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Fundam Appl Toxicol. 1983 Sep-Oct;3(5):353-8.

Comparative aquatic toxicology of aromatic hydrocarbons.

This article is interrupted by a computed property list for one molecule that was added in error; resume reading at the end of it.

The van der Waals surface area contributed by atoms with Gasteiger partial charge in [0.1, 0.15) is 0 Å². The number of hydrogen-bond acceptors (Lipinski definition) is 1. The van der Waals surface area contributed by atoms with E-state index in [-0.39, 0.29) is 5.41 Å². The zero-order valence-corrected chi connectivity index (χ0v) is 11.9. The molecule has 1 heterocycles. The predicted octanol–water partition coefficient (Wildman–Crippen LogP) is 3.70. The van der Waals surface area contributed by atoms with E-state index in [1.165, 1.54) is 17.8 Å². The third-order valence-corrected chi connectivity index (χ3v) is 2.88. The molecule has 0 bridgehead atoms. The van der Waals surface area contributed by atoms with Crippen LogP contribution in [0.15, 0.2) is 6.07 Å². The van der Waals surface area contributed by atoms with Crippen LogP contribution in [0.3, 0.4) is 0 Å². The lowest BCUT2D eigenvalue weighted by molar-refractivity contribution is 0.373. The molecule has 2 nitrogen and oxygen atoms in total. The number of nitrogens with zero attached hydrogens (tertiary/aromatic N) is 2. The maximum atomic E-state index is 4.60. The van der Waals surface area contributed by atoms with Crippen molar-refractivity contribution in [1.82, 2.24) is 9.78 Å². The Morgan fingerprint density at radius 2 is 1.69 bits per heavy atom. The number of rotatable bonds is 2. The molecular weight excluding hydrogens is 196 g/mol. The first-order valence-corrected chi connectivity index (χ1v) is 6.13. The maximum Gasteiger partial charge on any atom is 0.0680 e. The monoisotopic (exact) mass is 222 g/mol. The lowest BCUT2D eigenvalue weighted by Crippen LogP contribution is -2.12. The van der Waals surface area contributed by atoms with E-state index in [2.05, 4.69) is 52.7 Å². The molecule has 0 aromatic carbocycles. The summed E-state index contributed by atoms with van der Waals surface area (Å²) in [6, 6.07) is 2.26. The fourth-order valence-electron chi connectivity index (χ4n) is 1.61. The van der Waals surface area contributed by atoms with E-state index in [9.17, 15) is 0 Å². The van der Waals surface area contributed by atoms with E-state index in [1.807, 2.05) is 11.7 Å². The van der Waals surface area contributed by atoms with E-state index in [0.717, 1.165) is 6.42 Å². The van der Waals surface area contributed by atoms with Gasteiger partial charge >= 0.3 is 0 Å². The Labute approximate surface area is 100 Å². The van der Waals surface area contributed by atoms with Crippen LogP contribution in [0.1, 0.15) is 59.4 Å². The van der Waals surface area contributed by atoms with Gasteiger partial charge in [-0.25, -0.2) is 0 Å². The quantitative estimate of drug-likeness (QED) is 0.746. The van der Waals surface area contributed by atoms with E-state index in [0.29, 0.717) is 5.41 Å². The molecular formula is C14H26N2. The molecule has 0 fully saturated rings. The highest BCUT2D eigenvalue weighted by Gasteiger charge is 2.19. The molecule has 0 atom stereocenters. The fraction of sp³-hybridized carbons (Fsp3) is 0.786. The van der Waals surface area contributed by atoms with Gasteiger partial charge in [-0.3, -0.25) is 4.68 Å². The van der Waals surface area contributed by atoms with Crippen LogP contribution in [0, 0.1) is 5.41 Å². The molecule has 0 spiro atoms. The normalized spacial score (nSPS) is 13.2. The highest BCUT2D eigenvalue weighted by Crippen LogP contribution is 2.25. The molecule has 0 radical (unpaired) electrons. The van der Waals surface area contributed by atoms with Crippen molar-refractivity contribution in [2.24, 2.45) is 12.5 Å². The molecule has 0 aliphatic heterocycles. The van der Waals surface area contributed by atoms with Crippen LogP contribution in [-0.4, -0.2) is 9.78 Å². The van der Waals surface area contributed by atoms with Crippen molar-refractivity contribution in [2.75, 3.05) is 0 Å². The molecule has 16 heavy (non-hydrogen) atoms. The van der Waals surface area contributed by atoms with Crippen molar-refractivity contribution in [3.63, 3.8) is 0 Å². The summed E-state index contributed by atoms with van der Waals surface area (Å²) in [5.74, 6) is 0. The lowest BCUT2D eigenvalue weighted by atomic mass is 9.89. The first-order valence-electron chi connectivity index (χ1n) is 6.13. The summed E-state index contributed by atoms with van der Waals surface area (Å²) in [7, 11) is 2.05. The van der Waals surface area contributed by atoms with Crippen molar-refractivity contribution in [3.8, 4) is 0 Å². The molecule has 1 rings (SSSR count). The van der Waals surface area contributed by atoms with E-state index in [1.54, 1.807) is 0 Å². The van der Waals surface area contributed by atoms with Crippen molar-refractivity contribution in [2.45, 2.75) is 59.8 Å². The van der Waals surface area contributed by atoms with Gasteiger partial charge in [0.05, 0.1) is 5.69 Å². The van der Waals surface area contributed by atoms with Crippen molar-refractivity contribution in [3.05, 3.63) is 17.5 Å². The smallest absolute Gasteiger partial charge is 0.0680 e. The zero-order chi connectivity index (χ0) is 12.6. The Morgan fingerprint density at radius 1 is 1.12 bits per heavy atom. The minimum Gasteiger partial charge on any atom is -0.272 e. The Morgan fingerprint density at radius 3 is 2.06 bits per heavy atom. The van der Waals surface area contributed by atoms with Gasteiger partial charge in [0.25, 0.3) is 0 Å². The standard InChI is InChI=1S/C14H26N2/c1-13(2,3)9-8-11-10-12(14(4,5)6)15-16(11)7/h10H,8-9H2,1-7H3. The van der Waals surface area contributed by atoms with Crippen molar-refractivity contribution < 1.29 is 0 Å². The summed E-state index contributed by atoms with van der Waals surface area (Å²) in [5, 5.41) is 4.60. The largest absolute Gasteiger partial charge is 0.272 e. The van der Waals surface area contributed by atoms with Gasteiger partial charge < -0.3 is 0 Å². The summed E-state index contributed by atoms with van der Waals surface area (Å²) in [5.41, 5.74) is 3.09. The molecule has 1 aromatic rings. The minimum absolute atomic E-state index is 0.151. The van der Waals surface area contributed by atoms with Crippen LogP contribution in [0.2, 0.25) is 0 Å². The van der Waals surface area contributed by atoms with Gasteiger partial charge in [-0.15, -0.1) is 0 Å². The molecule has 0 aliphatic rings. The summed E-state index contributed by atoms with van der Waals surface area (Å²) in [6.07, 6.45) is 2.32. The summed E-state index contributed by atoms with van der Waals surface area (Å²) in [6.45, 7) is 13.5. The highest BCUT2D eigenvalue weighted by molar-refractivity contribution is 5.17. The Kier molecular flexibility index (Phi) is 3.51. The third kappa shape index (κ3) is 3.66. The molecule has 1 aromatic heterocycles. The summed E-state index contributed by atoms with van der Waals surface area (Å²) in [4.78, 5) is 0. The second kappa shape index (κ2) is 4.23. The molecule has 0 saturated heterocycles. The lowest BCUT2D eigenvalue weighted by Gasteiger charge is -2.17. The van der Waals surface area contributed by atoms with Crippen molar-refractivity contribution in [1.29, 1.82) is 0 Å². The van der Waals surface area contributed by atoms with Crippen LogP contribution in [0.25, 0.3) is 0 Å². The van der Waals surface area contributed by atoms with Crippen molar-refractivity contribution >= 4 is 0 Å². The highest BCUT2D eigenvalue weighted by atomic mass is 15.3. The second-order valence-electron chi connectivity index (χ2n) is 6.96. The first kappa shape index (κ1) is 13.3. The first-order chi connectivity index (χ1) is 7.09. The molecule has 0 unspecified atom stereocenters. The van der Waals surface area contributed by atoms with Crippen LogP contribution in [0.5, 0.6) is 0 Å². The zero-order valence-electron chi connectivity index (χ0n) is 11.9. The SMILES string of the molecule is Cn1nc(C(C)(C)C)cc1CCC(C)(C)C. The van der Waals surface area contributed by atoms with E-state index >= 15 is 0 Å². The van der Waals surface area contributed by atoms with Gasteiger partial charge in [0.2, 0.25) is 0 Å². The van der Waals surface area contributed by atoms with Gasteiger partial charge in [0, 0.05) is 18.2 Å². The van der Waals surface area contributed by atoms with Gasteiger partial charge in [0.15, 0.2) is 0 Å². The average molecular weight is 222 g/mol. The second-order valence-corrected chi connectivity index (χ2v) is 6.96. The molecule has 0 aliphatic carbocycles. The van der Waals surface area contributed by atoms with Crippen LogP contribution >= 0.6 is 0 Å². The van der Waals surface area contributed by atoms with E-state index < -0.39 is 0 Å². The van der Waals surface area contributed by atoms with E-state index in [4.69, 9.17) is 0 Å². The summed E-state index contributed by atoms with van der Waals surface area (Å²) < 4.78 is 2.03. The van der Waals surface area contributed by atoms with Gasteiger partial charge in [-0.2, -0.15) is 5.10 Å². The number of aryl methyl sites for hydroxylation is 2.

Structure-toxicity relationships were investigated for six organic contaminants, representative of three chemical classes, likely to be found in coal conversion process waters and effluents. Using embryo-larval stages of the rainbow trout (Salmo gairdneri) and largemouth bass (Micropterus salmoides), continuous-flow toxicity tests were performed on hydroxylated aromatic hydrocarbons (phenol, beta-naphthol), azaarenes (quinoline, acridine), and polycyclic aromatic hydrocarbons (naphthalene, phenanthrene). Exposure was initiated at fertilization and maintained through 4 days post-hatching. Median lethal concentrations (LC50), based on combined frequencies of embryo-larval mortality and teratogenesis, were used to rank the toxicity of the compounds to each fish species. With the trout, the order of decreasing toxicity was phenanthrene (0.04 mg/L), beta-naphthol (0.07 mg/L), naphthalene (0.11 mg/L), phenol (0.15 mg/L), acridine (0.32 mg/L) and quinoline (11.0 mg/L). The toxicological ranking with the bass was phenanthrene (0.18 mg/L), naphthalene (0.51 mg/L), acridine (1.02 mg/L), beta-naphthol (1.77 mg/L), phenol (2.80 mg/L) and quinoline (7.50 mg/L). For each class of compounds, the chemical with the greater number of aromatic rings always exerted the greater toxicity. In tests with both fish species, beta-naphthol (two rings) was about twice as toxic as phenol (one ring), and phenanthrene (three rings) was nearly three times more toxic than naphthalene (two rings). Acridine (three rings) was seven times more toxic to bass and 34 times more toxic to trout than was quinoline (two rings). This relationship between ring number and toxicity was in excellent agreement with results from acute tests on the same compounds. Furthermore, a close correlation existed between toxicity and n-octanol:water partition coefficients within each class of compounds.

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